to a site to find proofs of (or against) Israel's longevity,
to 'discover' holy sites, or to improve their own collections
of relics. A few 'well intentioned' archaeologists excavated
with fewer preconceptions, but many of them died without publishing
In 1950, a new archaeology was born, built on the idea that
archaeology should be treated as a science, and not merely
as a scavenger hunt. Its proponents urged that archaeology
must seek an objective, testable foundation. Unfortunately,
this theory was unable to fulfil its promises. Archaeologists
were unable to connect this new theory to field practices.
Also, the requirement of testability forced archaeologists
to abandon many important sources of data (including texts)
which could not live up to that standard.
Now that we realize that both pre-critical and new archaeology
are inadequate for our present needs. We are taking steps
to merge theory and practice in a number of interesting ways.
On one side, there is a growing dialog between archaeologists
and philosophers. These groups are now trying to understand
their own needs and limitations, as well as those endemic
to their partner's fields. Also, technology has provided some
new tools for archaeologists to work with. Computers have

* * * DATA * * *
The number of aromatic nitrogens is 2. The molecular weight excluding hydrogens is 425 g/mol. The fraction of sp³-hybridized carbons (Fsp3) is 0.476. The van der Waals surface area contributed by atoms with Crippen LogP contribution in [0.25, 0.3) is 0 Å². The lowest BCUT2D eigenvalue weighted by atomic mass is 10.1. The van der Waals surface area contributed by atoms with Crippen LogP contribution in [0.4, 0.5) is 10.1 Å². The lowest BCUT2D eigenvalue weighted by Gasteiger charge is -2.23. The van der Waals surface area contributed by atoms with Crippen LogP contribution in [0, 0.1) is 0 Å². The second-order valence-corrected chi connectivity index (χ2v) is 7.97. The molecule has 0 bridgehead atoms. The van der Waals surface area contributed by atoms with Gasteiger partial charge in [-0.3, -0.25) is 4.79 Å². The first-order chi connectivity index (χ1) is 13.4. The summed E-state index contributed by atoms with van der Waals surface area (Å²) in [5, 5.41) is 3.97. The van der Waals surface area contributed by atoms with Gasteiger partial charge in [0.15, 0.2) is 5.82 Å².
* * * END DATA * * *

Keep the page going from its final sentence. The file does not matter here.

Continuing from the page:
been taken into the field, making it easier to measure and
record data, and new statistical models are being used to
make a number of useful predictions about pottery distribution.
So, have we finished our work, either in the field or behind
the scenes? Absolutely not. Whether we are collecting data
or deciding what that data means, we have a large task ahead
of us. However, I do believe that our continuing quest for
these answers is leading us in the right direction.
By: Edgar Martin
Before I had even learned of the local coral reefs,
what best convinced me to visit Eilat was its proximity
to several borders: Jordan to the east, the Red Sea
to the south, and Egypt to the west. From high up in
the Eilat streets, I could see two of these very well;
the Jordanian city of Aqaba stood across the Red Sea,
and still more vividly at night when all its lights
came on. But Egypt was an invisible presence throughout.
I knew it was a few miles away, but it was behind the
mountains, far from the scope of the hostel I stayed
at. However, I could not turn down the opportunity to
set foot in Egypt at least once, and so six of us agreed
to make a short trip.
By "short trip" I mean barely half an hour. This was
the last day of the Eilat weekend, and we had expected
to reach the bus by noon. At the very least, we needed
photos and we needed souvenirs, and we needed them quickly.
Sure, my single experience of Egypt was mostly a half-hour
at the borderside gift shop. Still, as soon as I stepped
past the "Welcome to Egypt" sign I was on sacred land.
This is the lands of the pharaohs and the pyramids.
It is the land of Horus and Ra, the Egyptian Book of
the Dead and the Nag Hammadi library. On reflection,
a single half-hour in this place cannot do justice to
millennia of history, not to mention one of our earliest
and longest-lived civilizations. Some day I hope to
come back and finish the tour of Egypt I started last